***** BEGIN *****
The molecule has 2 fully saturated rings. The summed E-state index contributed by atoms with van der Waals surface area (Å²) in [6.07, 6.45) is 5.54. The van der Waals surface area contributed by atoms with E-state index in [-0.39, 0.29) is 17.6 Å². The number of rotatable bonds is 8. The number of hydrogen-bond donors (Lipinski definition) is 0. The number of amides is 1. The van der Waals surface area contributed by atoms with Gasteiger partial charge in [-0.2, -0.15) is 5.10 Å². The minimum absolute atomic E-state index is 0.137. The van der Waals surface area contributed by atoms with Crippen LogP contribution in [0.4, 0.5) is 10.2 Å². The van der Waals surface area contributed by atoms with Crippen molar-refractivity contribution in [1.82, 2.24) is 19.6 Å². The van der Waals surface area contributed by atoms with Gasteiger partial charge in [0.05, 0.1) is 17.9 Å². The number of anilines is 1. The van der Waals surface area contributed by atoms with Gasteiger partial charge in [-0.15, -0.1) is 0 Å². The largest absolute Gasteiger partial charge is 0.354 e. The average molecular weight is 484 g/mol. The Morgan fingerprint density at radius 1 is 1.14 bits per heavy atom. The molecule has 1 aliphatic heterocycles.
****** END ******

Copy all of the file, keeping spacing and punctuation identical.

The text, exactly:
The molecule has 2 fully saturated rings. The summed E-state index contributed by atoms with van der Waals surface area (Å²) in [6.07, 6.45) is 5.54. The van der Waals surface area contributed by atoms with E-state index in [-0.39, 0.29) is 17.6 Å². The number of rotatable bonds is 8. The number of hydrogen-bond donors (Lipinski definition) is 0. The number of amides is 1. The van der Waals surface area contributed by atoms with Gasteiger partial charge in [-0.2, -0.15) is 5.10 Å². The minimum absolute atomic E-state index is 0.137. The van der Waals surface area contributed by atoms with Crippen LogP contribution in [0.4, 0.5) is 10.2 Å². The van der Waals surface area contributed by atoms with Crippen molar-refractivity contribution in [1.82, 2.24) is 19.6 Å². The van der Waals surface area contributed by atoms with Gasteiger partial charge in [0.05, 0.1) is 17.9 Å². The number of anilines is 1. The van der Waals surface area contributed by atoms with Gasteiger partial charge in [-0.15, -0.1) is 0 Å². The largest absolute Gasteiger partial charge is 0.354 e. The average molecular weight is 484 g/mol. The Morgan fingerprint density at radius 1 is 1.14 bits per heavy atom. The molecule has 1 aliphatic heterocycles.